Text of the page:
How Accurate Is Eyewitness Testimony?
We were pleased to read that Attorney General John Farmer Jr. has
implemented guidelines that will make eyewitness identification more
reliable. In 1996, the U.S. Department of Justice released a report titled
"Convicted by Juries, Exonerated by Science." The report contains case
studies of 28 individuals who were released from prison after being
convicted of sexual assaults and murders that post-conviction DNA
testing proved they could not have committed. In other words, they were
factually innocent of the crimes for which they were convicted.
Attorney General Farmer's "Directive to New Jersey Law Enforcement
Personnel" states that the new guidelines incorporate more than 20
years of research on memory and interview techniques. The directive
states that New Jersey will become the first state in the nation to
officially adopt the recommendations issued by the U.S. Department of
Justice in its Eyewitness Evidence Guidelines.
In State v. Cromedy, the New Jersey Supreme Court took a step in the
same direction. Building on a recommendation of the Supreme Court
Task Force on Minority Concerns, the Court ruled that despite a lack of
"substantial agreement in the scientific community that cross racial
recognition impairment of eyewitnesses is significant enough to warrant
a special jury instruction," juries should be given a special instruction to
have concern when an eyewitness's cross-racial identification is not
All too often we have taken for granted the value of eyewitness
testimony, believing that what we see carries the weight of truth. As
strange as it may seem, eyewitness testimony is not as unassailable as
we might wish. Both history and science have demonstrated this. "The
vagaries of eyewitness identification are well-known; the annals of
criminal law are rife with instances of mistaken identification." United
States v. Wade, 388 U.S. 218, 228 (1967). Attorney General Farmer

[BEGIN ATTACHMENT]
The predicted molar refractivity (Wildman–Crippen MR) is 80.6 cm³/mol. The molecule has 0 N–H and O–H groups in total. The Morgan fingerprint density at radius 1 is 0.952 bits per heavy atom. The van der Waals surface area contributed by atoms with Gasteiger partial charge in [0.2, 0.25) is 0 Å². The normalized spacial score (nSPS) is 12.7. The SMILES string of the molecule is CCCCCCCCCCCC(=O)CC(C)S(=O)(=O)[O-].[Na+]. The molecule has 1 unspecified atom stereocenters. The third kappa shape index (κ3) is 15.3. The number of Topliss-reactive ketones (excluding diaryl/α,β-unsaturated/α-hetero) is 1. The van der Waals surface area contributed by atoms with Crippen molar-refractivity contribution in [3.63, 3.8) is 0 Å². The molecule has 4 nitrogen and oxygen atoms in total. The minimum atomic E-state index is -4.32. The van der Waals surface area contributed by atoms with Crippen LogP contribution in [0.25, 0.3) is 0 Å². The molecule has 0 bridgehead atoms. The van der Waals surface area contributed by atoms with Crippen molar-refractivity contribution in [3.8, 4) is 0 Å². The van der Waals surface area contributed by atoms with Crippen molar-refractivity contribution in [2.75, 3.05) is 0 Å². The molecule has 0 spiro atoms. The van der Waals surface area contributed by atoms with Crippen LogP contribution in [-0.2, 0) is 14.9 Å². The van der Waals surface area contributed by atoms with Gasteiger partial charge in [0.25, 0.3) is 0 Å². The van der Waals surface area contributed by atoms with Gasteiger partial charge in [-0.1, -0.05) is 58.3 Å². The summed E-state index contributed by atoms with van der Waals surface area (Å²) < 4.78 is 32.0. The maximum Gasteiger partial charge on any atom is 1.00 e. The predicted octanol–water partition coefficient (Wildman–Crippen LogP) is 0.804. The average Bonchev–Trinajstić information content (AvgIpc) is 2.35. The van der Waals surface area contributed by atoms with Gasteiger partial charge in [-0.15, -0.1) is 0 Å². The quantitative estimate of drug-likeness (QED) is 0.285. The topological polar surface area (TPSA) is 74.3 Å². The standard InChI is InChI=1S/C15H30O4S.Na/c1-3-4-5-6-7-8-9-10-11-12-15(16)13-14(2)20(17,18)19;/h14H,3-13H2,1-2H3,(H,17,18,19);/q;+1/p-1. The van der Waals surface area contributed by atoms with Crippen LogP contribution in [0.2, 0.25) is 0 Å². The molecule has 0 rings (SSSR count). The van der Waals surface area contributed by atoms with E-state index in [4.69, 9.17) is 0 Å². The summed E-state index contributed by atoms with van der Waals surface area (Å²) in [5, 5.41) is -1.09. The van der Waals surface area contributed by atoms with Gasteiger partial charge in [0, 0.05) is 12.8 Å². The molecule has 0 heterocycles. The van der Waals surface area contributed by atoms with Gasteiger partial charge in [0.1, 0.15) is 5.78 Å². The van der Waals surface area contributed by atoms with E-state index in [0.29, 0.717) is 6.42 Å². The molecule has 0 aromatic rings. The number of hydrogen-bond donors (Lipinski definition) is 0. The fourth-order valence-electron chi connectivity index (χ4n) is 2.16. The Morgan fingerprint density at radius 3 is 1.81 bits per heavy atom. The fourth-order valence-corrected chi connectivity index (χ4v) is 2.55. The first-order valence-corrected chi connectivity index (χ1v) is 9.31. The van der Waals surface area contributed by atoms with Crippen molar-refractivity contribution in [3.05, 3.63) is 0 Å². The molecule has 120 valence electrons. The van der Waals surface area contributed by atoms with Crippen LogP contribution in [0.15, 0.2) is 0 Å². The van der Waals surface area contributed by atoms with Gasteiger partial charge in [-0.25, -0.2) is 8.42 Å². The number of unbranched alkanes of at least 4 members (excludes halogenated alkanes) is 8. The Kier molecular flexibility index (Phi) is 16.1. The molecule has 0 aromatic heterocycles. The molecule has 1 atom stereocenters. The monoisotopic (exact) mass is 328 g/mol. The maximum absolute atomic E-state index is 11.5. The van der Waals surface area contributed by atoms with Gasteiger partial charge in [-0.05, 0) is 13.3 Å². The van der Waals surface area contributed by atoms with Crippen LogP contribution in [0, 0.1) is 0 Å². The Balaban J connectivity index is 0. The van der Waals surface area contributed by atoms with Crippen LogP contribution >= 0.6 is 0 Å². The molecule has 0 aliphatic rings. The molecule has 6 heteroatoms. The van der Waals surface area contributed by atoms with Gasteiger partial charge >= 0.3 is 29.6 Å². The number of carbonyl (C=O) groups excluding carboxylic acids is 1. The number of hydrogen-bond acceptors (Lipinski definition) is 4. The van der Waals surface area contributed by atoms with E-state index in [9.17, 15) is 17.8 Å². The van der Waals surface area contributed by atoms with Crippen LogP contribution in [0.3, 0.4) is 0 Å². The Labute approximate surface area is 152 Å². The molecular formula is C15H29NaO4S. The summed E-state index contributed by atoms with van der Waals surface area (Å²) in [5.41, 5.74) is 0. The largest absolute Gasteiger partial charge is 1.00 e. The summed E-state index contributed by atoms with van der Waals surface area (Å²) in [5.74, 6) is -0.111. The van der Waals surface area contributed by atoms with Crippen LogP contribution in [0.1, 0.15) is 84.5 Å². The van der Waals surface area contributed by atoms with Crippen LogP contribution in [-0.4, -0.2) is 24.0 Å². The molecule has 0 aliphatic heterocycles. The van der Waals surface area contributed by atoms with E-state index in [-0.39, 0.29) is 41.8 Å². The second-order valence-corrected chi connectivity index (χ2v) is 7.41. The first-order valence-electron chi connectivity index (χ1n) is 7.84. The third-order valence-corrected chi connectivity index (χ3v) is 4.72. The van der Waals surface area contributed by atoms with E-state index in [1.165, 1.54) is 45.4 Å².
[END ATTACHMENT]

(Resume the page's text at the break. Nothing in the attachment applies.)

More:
explained why concern is needed:
"It is axiomatic that eyewitness identification evidence is often crucial in
identifying perpetrators and exonerating the innocent. However, recent
cases, in which DNA evidence has been utilized to exonerate individuals
convicted almost exclusively on the basis of eyewitness identifications,
demonstrate that this evidence is not fool-proof. In one 1998 study of
DNA exoneration cases, ninety percent of the cases analyzed involved
one or more mistaken eyewitness identifications."
Researchers have conducted experiments in which they have shown
photographs to "test witnesses" showing some sort of "effect," such as
oranges sprawled on a supermarket floor. The researchers later showed
the same witnesses photographs of the most probable cause of that
effect, such as someone reaching for an orange from the bottom of a
stack. The researchers then asked the subjects whether they had ever
seen before the photograph of the person reaching into the stack of
A statistically significant number said that they had. The witnesses
simply filled in the gaps of missing scenes by saying that they had
previously seen pictures that they had never actually seen — pictures
that might have been expected to have been there in the first place. They
inferred correctly, but their underlying memories were illusions. Such
experiments demonstrate that normal memory can be tricked in the way
that optical illusions (such as trompe l'oeil, the ancient art of illusion)